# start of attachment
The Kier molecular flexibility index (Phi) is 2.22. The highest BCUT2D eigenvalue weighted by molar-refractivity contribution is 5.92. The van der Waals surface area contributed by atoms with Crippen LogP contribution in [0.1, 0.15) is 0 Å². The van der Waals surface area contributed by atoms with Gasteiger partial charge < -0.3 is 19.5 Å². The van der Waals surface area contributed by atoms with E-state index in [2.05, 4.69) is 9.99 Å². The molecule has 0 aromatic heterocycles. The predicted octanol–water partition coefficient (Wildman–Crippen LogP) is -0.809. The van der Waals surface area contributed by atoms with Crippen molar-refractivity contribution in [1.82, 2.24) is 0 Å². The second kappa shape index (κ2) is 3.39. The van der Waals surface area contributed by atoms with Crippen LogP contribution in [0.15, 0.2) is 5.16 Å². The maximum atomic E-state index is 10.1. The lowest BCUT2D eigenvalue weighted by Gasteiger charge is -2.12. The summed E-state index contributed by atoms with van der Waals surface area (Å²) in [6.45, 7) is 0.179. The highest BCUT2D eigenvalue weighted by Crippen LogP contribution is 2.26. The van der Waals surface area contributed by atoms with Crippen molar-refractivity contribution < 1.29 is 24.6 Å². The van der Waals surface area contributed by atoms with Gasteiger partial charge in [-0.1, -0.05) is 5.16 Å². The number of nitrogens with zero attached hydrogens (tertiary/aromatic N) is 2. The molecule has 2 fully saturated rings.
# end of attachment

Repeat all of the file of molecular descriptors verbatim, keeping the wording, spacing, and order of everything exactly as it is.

The Kier molecular flexibility index (Phi) is 2.22. The highest BCUT2D eigenvalue weighted by molar-refractivity contribution is 5.92. The van der Waals surface area contributed by atoms with Crippen LogP contribution in [0.1, 0.15) is 0 Å². The van der Waals surface area contributed by atoms with Gasteiger partial charge < -0.3 is 19.5 Å². The van der Waals surface area contributed by atoms with E-state index in [2.05, 4.69) is 9.99 Å². The molecule has 0 aromatic heterocycles. The predicted octanol–water partition coefficient (Wildman–Crippen LogP) is -0.809. The van der Waals surface area contributed by atoms with Crippen molar-refractivity contribution in [1.82, 2.24) is 0 Å². The second kappa shape index (κ2) is 3.39. The van der Waals surface area contributed by atoms with Crippen LogP contribution in [0.15, 0.2) is 5.16 Å². The maximum atomic E-state index is 10.1. The lowest BCUT2D eigenvalue weighted by Gasteiger charge is -2.12. The summed E-state index contributed by atoms with van der Waals surface area (Å²) in [6.45, 7) is 0.179. The highest BCUT2D eigenvalue weighted by Crippen LogP contribution is 2.26. The van der Waals surface area contributed by atoms with Crippen molar-refractivity contribution < 1.29 is 24.6 Å². The van der Waals surface area contributed by atoms with Gasteiger partial charge in [-0.1, -0.05) is 5.16 Å². The number of nitrogens with zero attached hydrogens (tertiary/aromatic N) is 2. The molecule has 2 fully saturated rings.